I live in an apartment in Huntington. At a glance, it looks sufficient. It’s spacious, there is a gas range stove, elevators that move you from a floor to the next, and windows that both open and close. At the end of a 40-minute commute, you can hit the cramped gym and get an evening view of the National Harbor.
There’s one problem. It’s awful. Everyone has an awful apartment at some point in their lives. Perhaps it’s awful because your roommate thinks that the refrigerator doubles as a trash receptacle. Maybe it’s so small, that you prepare small meals next to where your shower. In our case, it’s like Dante’s Nine Circles of Hell — each hosting a new variant of torment. A new level of dysfunction sets in every two weeks almost religiously; most of which are a mite too embarrassing to document here.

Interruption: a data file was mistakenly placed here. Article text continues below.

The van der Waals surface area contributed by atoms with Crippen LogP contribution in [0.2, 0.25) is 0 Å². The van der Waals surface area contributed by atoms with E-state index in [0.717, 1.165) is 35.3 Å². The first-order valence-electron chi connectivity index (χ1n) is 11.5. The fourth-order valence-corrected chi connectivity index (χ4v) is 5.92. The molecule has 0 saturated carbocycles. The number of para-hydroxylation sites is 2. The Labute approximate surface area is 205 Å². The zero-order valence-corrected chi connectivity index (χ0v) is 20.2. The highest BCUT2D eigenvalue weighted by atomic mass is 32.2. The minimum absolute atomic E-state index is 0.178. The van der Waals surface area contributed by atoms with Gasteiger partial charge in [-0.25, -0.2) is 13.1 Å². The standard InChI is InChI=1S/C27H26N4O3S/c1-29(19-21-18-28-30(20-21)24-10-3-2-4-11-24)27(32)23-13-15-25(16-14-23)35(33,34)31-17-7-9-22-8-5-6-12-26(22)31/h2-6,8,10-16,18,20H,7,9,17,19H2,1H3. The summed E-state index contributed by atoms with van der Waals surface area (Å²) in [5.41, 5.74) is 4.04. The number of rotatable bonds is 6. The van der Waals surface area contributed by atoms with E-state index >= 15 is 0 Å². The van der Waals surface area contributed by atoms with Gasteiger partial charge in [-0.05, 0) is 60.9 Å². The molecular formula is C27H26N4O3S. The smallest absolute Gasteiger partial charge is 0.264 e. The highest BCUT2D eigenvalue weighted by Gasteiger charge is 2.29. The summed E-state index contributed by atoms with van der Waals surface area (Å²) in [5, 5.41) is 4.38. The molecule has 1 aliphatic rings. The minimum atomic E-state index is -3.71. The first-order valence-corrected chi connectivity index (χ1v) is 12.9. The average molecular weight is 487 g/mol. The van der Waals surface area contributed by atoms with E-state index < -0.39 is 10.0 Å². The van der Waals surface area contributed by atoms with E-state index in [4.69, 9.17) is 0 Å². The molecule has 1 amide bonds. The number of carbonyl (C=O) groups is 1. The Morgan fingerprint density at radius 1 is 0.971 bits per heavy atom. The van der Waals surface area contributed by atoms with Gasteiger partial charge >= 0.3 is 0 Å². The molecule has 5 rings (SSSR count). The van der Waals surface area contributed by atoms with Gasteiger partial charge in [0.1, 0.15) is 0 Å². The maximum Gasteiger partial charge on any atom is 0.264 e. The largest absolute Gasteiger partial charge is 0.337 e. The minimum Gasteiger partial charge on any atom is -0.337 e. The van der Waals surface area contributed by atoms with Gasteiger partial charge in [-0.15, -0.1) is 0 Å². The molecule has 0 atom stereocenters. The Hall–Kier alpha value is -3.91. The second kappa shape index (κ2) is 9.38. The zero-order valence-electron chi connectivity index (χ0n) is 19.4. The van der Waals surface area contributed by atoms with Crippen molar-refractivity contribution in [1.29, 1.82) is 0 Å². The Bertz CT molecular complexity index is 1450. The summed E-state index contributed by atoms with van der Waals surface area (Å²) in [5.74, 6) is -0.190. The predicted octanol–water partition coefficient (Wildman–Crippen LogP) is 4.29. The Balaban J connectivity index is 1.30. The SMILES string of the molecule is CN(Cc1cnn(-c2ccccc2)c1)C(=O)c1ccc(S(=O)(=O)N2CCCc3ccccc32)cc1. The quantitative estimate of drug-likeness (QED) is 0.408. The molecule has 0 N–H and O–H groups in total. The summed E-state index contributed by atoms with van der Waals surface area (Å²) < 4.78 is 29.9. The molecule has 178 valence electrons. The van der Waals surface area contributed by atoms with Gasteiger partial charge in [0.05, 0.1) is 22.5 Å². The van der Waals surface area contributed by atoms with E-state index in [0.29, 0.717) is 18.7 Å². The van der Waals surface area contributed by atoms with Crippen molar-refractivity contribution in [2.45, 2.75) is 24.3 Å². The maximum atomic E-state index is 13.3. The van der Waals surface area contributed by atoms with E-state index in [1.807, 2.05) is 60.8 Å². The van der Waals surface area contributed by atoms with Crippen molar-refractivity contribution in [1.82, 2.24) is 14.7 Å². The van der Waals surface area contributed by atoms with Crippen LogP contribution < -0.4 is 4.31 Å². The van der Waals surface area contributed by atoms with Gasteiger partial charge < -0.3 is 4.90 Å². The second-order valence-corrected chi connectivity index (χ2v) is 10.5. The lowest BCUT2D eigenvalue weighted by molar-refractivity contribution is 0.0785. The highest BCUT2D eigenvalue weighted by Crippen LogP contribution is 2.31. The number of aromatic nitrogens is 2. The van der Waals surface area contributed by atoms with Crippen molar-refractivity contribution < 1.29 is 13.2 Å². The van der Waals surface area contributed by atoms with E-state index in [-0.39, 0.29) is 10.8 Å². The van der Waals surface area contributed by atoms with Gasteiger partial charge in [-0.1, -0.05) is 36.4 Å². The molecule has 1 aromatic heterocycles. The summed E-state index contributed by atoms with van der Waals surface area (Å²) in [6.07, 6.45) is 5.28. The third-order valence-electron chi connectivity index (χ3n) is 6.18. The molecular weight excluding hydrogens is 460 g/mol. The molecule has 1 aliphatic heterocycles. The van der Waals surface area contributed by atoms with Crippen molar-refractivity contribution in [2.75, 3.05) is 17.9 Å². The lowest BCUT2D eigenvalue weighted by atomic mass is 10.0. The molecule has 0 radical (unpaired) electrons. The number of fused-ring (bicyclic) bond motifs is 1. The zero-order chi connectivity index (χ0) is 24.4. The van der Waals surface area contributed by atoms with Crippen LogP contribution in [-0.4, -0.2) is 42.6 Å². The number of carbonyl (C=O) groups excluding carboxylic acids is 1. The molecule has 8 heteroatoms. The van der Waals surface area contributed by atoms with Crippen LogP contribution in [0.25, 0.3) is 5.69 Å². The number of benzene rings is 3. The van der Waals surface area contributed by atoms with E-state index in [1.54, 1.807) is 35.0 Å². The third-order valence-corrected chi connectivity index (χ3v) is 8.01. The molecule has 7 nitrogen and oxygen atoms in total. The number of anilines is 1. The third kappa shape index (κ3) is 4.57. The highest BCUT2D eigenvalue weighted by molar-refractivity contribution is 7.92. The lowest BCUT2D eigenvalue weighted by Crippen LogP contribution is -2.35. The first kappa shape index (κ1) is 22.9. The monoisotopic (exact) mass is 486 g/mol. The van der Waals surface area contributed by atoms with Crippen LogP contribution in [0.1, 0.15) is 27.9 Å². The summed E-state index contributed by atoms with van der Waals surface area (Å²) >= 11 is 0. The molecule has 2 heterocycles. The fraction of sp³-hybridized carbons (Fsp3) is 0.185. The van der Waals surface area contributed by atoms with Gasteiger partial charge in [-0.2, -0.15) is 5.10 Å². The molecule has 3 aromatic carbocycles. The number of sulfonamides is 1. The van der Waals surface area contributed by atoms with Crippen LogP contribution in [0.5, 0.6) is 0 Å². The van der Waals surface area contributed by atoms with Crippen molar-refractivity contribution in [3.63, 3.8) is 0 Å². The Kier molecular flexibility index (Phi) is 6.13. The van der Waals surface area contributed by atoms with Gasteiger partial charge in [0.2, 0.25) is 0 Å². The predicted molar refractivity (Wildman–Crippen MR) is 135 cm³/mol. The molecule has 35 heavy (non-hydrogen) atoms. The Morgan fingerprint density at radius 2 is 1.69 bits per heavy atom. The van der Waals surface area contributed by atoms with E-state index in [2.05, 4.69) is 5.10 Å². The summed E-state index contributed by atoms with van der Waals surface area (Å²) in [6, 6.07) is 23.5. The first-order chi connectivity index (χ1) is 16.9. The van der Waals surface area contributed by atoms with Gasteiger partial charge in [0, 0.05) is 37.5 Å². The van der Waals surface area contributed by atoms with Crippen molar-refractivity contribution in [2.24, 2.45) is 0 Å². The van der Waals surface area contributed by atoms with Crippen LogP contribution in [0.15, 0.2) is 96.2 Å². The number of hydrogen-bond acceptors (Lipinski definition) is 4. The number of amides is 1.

As nylon pantyhose dries on the lamp beside me, I feel as though I’m in living in a 1930s dumbbell tenement. I’m not a picky soul. I just crave consistency — something that constantly evades me.
I think the frustrating thing about my gripes at this point is that it falls squarely into a crusty, dated city-dweller meme. The city is played out, but unavoidable.